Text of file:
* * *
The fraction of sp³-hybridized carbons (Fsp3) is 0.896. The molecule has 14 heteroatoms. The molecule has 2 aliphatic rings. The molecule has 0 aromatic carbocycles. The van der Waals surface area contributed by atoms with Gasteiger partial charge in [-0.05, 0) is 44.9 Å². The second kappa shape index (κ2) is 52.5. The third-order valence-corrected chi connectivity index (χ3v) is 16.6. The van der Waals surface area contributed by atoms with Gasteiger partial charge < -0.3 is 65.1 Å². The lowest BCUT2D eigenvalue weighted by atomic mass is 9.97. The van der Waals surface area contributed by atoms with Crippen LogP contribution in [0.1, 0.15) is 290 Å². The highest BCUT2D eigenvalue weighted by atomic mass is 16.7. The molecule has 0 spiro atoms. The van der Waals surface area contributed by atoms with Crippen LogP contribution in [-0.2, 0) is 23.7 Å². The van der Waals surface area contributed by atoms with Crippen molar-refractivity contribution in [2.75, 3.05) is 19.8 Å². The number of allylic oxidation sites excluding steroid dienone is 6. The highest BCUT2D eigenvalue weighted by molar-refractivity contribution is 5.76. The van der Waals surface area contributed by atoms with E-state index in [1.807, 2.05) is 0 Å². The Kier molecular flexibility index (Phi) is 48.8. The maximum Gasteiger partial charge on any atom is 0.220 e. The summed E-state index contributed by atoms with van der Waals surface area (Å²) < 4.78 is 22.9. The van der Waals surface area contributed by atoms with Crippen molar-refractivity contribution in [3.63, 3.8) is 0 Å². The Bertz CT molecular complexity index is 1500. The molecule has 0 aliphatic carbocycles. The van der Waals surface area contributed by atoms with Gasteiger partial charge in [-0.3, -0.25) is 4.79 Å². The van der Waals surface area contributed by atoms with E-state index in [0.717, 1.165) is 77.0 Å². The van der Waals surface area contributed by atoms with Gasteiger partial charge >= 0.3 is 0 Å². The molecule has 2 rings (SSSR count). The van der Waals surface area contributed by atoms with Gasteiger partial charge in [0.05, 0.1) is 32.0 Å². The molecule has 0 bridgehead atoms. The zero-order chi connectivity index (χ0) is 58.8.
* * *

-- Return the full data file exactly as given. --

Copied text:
The fraction of sp³-hybridized carbons (Fsp3) is 0.896. The molecule has 14 heteroatoms. The molecule has 2 aliphatic rings. The molecule has 0 aromatic carbocycles. The van der Waals surface area contributed by atoms with Gasteiger partial charge in [-0.05, 0) is 44.9 Å². The second kappa shape index (κ2) is 52.5. The third-order valence-corrected chi connectivity index (χ3v) is 16.6. The van der Waals surface area contributed by atoms with Gasteiger partial charge < -0.3 is 65.1 Å². The lowest BCUT2D eigenvalue weighted by atomic mass is 9.97. The van der Waals surface area contributed by atoms with Crippen LogP contribution in [0.1, 0.15) is 290 Å². The highest BCUT2D eigenvalue weighted by atomic mass is 16.7. The molecule has 0 spiro atoms. The van der Waals surface area contributed by atoms with Crippen LogP contribution in [-0.2, 0) is 23.7 Å². The van der Waals surface area contributed by atoms with Crippen molar-refractivity contribution in [2.75, 3.05) is 19.8 Å². The number of allylic oxidation sites excluding steroid dienone is 6. The highest BCUT2D eigenvalue weighted by molar-refractivity contribution is 5.76. The van der Waals surface area contributed by atoms with E-state index in [1.807, 2.05) is 0 Å². The Kier molecular flexibility index (Phi) is 48.8. The maximum Gasteiger partial charge on any atom is 0.220 e. The summed E-state index contributed by atoms with van der Waals surface area (Å²) < 4.78 is 22.9. The van der Waals surface area contributed by atoms with Crippen molar-refractivity contribution in [3.63, 3.8) is 0 Å². The Bertz CT molecular complexity index is 1500. The molecule has 0 aliphatic carbocycles. The van der Waals surface area contributed by atoms with Gasteiger partial charge in [-0.3, -0.25) is 4.79 Å². The van der Waals surface area contributed by atoms with E-state index in [0.717, 1.165) is 77.0 Å². The van der Waals surface area contributed by atoms with Gasteiger partial charge >= 0.3 is 0 Å². The molecule has 2 rings (SSSR count). The van der Waals surface area contributed by atoms with Gasteiger partial charge in [0.05, 0.1) is 32.0 Å². The molecule has 0 bridgehead atoms. The zero-order chi connectivity index (χ0) is 58.8.